Talvivaara shareholders to stump up cash to save mine
HELSINKI (Reuters) - Shareholders in Finnish nickel miner Talvivaara (TLV1V.HE) (TALV.L) have agreed to stump up 261 million euros ($341 million) to keep the firm's mine running and give it a chance to recover from a costly waste water leak.
Talvivaara shares rose about 2 percent in Helsinki and London on Friday after shareholders backed a deeply-discounted share sale that could help the firm's Sotkamo mine resume normal production this year.
However, analysts said the company has a way to go to prove it can stabilize its business after repeated production problems and amid weak nickel prices, as well as opposition from environmentalists.
"The second half (of this year) is critical, because they have said the production is developing positively and have given production guidance, which they have to reach," said Evli analyst Antti Kansanen.
Talvivaara's Sotkamo mine was hailed as a pioneer in the use of bacteria to extract nickel in a process called bioheapleaching, but has proven a disappointment for investors.
Even before the waste water leak in November, it suffered from a series of production disruptions including the death of a worker and excess rain water that forced it to halt ore mining and crushing in September.
Talvivaara reported an operating loss of 57 million euros in the fourth quarter, hit by clean-up costs and halted production following the November leak. Its shares have shed over two-thirds of its value over the past year.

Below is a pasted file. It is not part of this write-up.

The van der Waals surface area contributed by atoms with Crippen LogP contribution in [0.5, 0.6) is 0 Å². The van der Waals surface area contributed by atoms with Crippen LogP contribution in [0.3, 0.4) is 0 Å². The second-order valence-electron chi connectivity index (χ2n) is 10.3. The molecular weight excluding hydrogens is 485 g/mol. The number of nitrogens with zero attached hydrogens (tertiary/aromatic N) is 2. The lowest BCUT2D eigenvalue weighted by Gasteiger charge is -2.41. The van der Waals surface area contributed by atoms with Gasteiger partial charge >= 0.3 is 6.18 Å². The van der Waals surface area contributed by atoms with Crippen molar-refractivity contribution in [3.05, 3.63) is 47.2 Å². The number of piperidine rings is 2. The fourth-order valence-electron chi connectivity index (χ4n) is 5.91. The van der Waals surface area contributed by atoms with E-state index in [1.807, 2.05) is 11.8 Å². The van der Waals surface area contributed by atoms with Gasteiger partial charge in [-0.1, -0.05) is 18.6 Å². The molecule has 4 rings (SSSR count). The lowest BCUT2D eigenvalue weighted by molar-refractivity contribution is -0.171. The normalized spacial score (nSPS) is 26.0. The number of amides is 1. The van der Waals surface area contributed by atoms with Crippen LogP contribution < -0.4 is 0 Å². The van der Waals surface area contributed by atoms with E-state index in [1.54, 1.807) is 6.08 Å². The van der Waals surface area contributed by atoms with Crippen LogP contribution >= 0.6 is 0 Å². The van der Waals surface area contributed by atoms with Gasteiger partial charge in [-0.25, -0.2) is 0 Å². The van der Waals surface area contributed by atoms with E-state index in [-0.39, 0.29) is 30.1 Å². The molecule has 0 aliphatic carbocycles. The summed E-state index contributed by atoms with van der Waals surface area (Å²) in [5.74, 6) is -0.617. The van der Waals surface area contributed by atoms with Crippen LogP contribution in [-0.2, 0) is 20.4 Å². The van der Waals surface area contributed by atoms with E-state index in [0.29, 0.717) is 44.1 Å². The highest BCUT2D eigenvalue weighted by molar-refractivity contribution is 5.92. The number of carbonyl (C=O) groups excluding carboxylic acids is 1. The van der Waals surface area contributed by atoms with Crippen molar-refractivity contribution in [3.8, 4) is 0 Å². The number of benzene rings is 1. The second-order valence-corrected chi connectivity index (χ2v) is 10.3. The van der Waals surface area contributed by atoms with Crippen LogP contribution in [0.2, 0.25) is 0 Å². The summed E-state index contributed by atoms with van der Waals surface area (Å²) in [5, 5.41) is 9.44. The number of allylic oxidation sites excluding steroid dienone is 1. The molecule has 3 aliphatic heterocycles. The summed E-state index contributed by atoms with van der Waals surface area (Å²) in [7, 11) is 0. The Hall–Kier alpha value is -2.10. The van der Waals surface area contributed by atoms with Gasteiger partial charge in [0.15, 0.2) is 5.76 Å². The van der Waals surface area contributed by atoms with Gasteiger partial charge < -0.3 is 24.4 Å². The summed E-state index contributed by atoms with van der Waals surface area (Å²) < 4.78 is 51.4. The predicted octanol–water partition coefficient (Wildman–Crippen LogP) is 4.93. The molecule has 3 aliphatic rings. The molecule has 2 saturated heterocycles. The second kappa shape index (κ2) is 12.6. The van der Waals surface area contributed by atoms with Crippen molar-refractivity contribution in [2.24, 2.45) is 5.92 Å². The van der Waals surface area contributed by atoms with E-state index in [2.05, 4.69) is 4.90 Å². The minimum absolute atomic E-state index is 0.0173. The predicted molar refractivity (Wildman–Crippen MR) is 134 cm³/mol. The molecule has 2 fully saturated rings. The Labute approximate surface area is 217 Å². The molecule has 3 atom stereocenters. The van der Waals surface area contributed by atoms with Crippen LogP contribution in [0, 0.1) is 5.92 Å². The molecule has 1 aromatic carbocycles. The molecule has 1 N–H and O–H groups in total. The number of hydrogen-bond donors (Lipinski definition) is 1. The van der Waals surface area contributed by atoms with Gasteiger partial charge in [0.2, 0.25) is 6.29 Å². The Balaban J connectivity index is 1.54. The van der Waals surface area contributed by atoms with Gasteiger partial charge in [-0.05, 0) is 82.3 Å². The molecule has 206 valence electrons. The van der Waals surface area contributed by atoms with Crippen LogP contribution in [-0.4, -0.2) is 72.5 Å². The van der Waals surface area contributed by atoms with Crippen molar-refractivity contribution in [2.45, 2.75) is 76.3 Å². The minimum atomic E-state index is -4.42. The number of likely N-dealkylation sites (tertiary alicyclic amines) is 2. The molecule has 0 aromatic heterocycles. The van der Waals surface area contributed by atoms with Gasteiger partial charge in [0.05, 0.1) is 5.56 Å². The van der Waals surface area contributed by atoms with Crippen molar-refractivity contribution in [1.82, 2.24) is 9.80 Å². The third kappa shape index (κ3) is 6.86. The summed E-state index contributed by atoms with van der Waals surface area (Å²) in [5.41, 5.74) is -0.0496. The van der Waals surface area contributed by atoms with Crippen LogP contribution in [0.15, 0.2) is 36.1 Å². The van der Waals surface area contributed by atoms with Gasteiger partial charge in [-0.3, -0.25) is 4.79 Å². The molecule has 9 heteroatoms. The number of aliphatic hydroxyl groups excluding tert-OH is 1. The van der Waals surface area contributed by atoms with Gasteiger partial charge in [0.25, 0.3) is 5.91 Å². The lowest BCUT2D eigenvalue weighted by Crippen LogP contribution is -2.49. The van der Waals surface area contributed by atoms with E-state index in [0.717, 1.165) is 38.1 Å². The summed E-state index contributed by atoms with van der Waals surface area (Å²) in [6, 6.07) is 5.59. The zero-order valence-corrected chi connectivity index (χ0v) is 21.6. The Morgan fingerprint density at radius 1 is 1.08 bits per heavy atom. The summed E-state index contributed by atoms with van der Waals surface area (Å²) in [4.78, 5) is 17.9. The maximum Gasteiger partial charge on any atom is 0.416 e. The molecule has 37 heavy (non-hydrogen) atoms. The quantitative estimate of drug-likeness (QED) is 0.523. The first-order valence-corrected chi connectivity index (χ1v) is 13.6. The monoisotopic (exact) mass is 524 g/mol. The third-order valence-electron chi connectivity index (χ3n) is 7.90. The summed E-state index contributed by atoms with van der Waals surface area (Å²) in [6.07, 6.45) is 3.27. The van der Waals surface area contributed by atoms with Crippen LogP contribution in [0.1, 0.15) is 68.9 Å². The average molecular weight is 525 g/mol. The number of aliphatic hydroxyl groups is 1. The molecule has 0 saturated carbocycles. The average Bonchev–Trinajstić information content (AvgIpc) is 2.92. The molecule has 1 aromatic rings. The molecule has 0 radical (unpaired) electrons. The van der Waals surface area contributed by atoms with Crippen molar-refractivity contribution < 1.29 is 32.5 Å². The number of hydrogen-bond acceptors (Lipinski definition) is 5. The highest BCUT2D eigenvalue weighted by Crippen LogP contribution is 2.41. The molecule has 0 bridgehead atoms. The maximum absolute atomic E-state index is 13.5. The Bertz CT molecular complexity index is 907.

Talvivaara said it would issue up to 1.6 billion new shares to existing shareholders at 0.16 euros apiece, a deep discount to the current price of around 1.05 euros.
Shareholders approved the rights issue at a meeting earlier on Friday. The firm's top three investors with a combined 38 percent stake - chief executive and founder Pekka Pera, Finnish government investment firm Solidium and mutual pension insurance firm Varma - have issued irrevocable undertakings to take part in the share sale, which is also underwritten by five banks.
FIM analyst Markus Liimatainen said the price was set low enough to encourage a wide range of shareholders to take part, taking the burden off the banks.
"The rights issue has been set low enough so the underwriting banks do not have to become owners," he said.
The results of the issue are expected around mid-April.
At the end of December, Talvivaara had a debt-to-equity ratio of 184 percent and cash of just 36 million euros. Analysts have said it needs to significantly ramp up production in order to roll over a convertible bond maturing in 2015.
The company has said it will produce around 18,000 tonnes of nickel this year, but some analysts have said it needs to boost that to around 25,000-30,000 per year if it wants to turn cash flow positive.
Talvivaara CEO Pekka Pera said his aim was to reach the full nickel production capacity of 50,000 tonnes annually in the next few years.
"Our plan is to get our balance sheet in order and production ramped up," he told reporters after the shareholder meeting, adding the money should last the company several years.
Another challenge for Talvivaara will be to appease regulators amid criticism from environmentalists.
After winning approval to release extra amounts of waste water from the mine, it recently began the draining process - a crucial step towards returning to regular production. However, a nature conservation group and municipalities have asked a Finnish court to revoke the waste water permit.
On Friday, Talvivaara's office in Espoo was hit by a smoke bomb, police said. One person inhaled the smoke but was uninjured.
Around 20 demonstrators with drums, and almost as many police officers, gathered outside the shareholders' meeting in Helsinki, demanding the company run down the mine and fix environmental damage. ($1 = 0.7644 euros)
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